Questions tagged [optics]

Behaviour and properties of light, and its interaction with matter, particularly in detection of light.

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25
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4answers
7k views

Shouldn't this cause a fire?

This website shows a telescope projecting the sun onto a blackboard: https://astronomyconnect.com/forums/articles/2-three-ways-to-safely-observe-the-sun.21/ Why isn't the board catching fire? You ...
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1answer
632 views

Why does a mirror bent 'like a potato chip' allow space telescopes to be smaller and have a wider field of view?

I was browsing NASA featured items and came across this - Out With the Old, In With the New: Telescope Mirrors Get New Shape Called freeform optics, this emerging mirror technology, brought about ...
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3answers
2k views

Why different specifications for telescopes and binoculars?

Sorry for the noob question but I don't seem to be able to find the answer on the internet. I've been looking through some telescopes and binoculars and noticed that shops typically give different ...
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5answers
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Has anyone ever tried to make a simple telescope using ice?

I grew up with long cold winters, and saw a lot of remarkably transparent ice formed by refreezing meltwater, both in puddles and ponds, and in large icicles. I'd always thought about making optical ...
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1answer
3k views

Theoretically, what is the biggest optical telescope that may exist?

Recently, I read yet another news about E-ELT. It will have 39.3-metre-diameter segmented primary mirror. And I was interested in the next question: Theoretically, what size of the primary mirror (...
9
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4answers
456 views

Are there any mirrors in space?

We have encountered galaxies that act as lenses, magnifying the light coming from behind them. This is super fascinating and it makes me wonder what other optic tools we might have at our disposal. ...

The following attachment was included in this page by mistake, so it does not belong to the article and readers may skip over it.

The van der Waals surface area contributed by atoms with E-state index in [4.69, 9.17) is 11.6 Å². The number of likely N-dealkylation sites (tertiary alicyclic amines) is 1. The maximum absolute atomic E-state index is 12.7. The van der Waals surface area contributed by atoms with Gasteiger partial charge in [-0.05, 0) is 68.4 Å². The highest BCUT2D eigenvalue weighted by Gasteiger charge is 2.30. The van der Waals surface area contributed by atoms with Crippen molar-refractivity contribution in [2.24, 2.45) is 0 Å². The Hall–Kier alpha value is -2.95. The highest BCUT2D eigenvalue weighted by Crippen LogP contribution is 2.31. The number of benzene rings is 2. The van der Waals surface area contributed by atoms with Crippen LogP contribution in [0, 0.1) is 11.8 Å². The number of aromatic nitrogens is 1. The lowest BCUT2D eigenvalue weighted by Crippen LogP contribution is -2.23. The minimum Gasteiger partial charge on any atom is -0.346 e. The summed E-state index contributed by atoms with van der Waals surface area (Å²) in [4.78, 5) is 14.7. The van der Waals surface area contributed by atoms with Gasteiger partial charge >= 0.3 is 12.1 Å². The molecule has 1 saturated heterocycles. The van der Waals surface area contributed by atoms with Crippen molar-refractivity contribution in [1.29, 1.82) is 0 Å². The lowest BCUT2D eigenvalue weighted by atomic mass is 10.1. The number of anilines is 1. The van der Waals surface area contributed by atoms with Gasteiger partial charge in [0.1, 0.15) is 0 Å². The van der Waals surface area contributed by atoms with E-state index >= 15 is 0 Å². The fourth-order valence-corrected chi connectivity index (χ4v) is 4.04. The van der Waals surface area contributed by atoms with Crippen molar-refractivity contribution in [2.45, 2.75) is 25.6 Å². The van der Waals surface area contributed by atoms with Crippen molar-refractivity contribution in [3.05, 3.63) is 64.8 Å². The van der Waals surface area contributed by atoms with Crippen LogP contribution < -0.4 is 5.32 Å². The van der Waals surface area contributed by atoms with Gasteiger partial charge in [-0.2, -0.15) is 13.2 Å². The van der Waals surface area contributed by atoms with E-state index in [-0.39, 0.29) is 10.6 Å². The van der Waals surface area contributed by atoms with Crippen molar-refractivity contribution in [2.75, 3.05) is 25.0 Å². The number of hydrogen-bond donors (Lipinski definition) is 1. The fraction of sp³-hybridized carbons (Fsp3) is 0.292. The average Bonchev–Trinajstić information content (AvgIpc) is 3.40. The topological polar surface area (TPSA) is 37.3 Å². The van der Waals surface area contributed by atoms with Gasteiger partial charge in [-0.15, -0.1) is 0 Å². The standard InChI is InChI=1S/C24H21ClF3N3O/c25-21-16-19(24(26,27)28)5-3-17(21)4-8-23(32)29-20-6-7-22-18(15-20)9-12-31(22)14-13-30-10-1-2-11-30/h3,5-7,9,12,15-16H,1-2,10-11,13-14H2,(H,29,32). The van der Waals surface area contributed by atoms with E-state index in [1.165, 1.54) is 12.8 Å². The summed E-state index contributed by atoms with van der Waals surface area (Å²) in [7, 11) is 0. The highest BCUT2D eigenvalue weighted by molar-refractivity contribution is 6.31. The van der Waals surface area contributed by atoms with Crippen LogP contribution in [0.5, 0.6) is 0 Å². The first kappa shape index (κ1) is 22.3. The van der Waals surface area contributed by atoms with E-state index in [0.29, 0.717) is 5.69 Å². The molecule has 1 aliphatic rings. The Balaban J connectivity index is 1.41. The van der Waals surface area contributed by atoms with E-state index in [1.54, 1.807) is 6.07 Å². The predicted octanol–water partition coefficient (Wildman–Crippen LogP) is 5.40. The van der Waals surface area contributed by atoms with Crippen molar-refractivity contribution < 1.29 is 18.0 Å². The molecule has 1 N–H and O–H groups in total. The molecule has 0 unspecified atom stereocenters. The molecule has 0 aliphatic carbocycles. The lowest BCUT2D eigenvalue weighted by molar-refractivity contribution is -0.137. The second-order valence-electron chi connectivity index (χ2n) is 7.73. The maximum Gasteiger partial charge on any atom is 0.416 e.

8
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4answers
577 views

Where exactly is the modification that first corrected the spherical aberration in Hubble's primary mirror?

The April 2015 CBS News article How NASA fixed Hubble's flawed vision - and reputation describes the modification taken to the Hubble Space Telescopes by the Space Shuttle that was used to correct for ...
8
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2answers
752 views

How exactly will DESI simultaneously capture individual spectra from 5,000 galaxies using optical fibers?

The BBC News article Telescope tracks 35 million galaxies in Dark Energy hunt says: The aim of the five-year programme is to shed light on Dark Energy - the mysterious force thought to drive an ...
8
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2answers
483 views

Why aren't secondary mirrors offset to get rid of diffraction spikes due to the support vanes?

Some kind of ellipsoidal shape mirror could reflect to a secondary mirror which is not in the way of the infalling light. Two advantages are immediately obvious. The primary mirror would not be partly ...
8
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1answer
99 views

How many photons does it take to determine the existence of a distant object?

This applies to any object, but I see the recent discovery of the oldest, most distant galaxy and it started me wondering what the limits are. Presumably you can do better with a bigger telescope and ...
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How well conserved is etendue in extreme gravitational lensing scenarios?

This excellent answer to Could dark matter exist in the Universe in the form of sufficiently dense objects? includes the following image and description: Light from the background galaxy circles a ...
7
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245 views

What makes small interferometers useful? Like NIRISS on JWST

NIRISS is an instrument on the James Webb Space Telescope. It has a "non-redundant aperture mask" which obviously covers most of the area of the sensor. It seems to be advantageous for high contrast ...
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2answers
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Why does e.g. Hubble's secondary mirror not block part of the picture?